A 25-year-old female asked:
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why do most pcp mds not incorporate integrative medicine into their practice?

6 doctor answers
Dr. Michelle Gordon
20 years experience General Surgery
Not widely accepted: Traditional medical education does not include integrative or holistic medicine in its curriculum. There are some exceptions to this: for those who choose, there is an integrative family practice residency program associated with university of arizona. The most comprehensive post-graduate (post-residency) program is the fellowship in integrative medicine at ua. Look for a fellowship-trained doc.
Answered on May 2, 2016
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2 thanks
Dr. Alex Shvartsman
24 years experience Cosmetic Dentistry
Not trained right: Its not part of the "common dogma" very unfortunate.
Answered on Mar 2, 2013
1
1 comment
Dr. Wendy Askew
Dr. Wendy Askew commented
23 years experience Obstetrics and Gynecology
Dr. Shvartsman is correct, sadly. Integrative medicine is not taught at most conventional medical schools, and most doctors still do not recognize it as legitimate field of medicine. Even for those who DO recognize it's usefulness, it is VERY hard, time consuming for doctors to become trained in it, and many don't have the time required to learn about this field.
Mar 2, 2013
Dr. Su Fairchild
23 years experience Integrative Medicine
Time: Time and training. Insurance reimbursement almost requires doctors to see 4-6 patients an hour to make ends meet. One cannot practice good integrative medicine in 10 minutes. My typical appointment is 1 hour.
Answered on May 21, 2013
Dr. Richard Schneider
44 years experience Integrative Medicine
Integrative Medicine: It not only takes special education not normally given in medical school until recently (integrative medicine program at the University of Arizona under Dr. Andrew Weil's leadership is currently placing integrative medicine rotations in medical schools), it also takes more time listening to the patient.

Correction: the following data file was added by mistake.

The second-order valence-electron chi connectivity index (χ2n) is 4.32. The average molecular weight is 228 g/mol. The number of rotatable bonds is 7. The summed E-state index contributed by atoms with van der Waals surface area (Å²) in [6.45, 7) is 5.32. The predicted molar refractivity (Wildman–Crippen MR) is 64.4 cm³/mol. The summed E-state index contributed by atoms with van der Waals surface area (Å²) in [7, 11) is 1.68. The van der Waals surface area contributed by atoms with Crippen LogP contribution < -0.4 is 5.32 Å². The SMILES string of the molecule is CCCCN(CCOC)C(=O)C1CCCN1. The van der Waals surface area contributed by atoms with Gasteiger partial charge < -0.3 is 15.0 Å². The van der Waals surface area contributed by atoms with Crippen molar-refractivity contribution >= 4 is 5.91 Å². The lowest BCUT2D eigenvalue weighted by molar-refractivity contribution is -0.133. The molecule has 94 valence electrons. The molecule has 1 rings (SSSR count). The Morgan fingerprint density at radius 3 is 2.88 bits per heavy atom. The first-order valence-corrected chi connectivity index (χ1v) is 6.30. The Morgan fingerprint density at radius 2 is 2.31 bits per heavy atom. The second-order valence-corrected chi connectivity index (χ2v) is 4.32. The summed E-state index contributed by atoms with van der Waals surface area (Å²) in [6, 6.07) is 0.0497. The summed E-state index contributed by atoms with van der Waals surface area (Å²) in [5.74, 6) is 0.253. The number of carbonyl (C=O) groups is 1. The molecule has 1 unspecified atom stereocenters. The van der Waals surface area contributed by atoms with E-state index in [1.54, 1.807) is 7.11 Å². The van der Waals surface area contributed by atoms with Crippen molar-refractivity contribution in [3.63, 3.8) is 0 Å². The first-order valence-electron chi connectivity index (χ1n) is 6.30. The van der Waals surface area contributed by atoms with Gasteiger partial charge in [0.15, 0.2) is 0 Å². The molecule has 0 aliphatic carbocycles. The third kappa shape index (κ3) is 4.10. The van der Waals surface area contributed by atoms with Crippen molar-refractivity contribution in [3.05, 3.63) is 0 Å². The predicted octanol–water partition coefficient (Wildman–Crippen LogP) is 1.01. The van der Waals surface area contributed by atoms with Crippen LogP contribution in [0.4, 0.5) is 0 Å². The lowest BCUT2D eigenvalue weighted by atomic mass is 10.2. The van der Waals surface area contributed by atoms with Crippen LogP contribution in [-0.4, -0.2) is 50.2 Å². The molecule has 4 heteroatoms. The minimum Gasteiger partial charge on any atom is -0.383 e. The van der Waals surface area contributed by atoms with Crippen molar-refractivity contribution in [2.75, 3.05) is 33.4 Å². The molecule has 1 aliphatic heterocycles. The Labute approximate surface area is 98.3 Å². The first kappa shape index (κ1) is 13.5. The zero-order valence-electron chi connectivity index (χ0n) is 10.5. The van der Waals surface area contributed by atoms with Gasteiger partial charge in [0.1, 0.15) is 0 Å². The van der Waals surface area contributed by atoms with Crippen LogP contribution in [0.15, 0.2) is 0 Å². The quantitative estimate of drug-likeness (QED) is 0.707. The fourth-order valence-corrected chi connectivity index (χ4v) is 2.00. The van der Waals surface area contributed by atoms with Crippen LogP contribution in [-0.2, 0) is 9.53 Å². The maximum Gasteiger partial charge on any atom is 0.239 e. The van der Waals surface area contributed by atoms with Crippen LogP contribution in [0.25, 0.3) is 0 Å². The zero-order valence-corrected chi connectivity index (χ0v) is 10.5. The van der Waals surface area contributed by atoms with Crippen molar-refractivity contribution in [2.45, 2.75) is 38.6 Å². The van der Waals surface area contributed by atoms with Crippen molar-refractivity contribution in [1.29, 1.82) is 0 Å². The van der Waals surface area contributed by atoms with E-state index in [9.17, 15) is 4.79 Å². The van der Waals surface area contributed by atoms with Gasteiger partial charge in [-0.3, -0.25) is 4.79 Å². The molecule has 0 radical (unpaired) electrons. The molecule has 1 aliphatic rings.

Answered on May 4, 2015
Dr. Andris Kazmers
44 years experience Vascular Surgery
Integgrative: Often there is a knowledge gap of evidence-based integrative or complementary practices. These are not typically taught in med school or residency. Often practitioners do not believe in these practices regardless of evidence of safety and efficacy. State licensing boards may not be supportive. Legal issues such as "standard of care" problematic. Malpractice insurance can also be an issue.
Answered on Dec 24, 2015
Dr. Janice Seward
30 years experience Clinical Psychology
PCP's integrative: Most PCP's can't offer integrative medicine because it is not covered by insurance. There are many reasons for this, including that it is difficult to 'prove' the efficacy of integrative treatments with the kinds of research protocols that are used in conventional western medicine. Also, it takes a long time to master any medical technique and most PCP's have not had time for that kind of training
Answered on Jan 23, 2016

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